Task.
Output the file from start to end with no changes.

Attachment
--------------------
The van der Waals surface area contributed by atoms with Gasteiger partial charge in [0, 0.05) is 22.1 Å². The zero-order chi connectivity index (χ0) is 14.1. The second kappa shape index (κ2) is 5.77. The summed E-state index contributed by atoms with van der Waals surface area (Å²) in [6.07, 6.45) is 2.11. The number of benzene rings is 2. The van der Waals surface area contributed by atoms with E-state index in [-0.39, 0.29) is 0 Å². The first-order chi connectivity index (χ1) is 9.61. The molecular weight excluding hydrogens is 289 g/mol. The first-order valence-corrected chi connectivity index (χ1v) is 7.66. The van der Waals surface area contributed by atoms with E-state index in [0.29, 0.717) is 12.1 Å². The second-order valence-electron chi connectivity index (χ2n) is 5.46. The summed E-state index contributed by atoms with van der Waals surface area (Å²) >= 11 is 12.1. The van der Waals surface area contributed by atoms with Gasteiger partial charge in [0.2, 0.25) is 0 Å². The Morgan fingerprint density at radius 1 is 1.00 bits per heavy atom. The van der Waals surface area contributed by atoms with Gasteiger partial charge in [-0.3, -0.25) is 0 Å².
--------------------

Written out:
The van der Waals surface area contributed by atoms with Gasteiger partial charge in [0, 0.05) is 22.1 Å². The zero-order chi connectivity index (χ0) is 14.1. The second kappa shape index (κ2) is 5.77. The summed E-state index contributed by atoms with van der Waals surface area (Å²) in [6.07, 6.45) is 2.11. The number of benzene rings is 2. The van der Waals surface area contributed by atoms with E-state index in [-0.39, 0.29) is 0 Å². The first-order chi connectivity index (χ1) is 9.61. The molecular weight excluding hydrogens is 289 g/mol. The first-order valence-corrected chi connectivity index (χ1v) is 7.66. The van der Waals surface area contributed by atoms with E-state index in [0.29, 0.717) is 12.1 Å². The second-order valence-electron chi connectivity index (χ2n) is 5.46. The summed E-state index contributed by atoms with van der Waals surface area (Å²) >= 11 is 12.1. The van der Waals surface area contributed by atoms with Gasteiger partial charge in [0.2, 0.25) is 0 Å². The Morgan fingerprint density at radius 1 is 1.00 bits per heavy atom. The van der Waals surface area contributed by atoms with Gasteiger partial charge in [-0.3, -0.25) is 0 Å².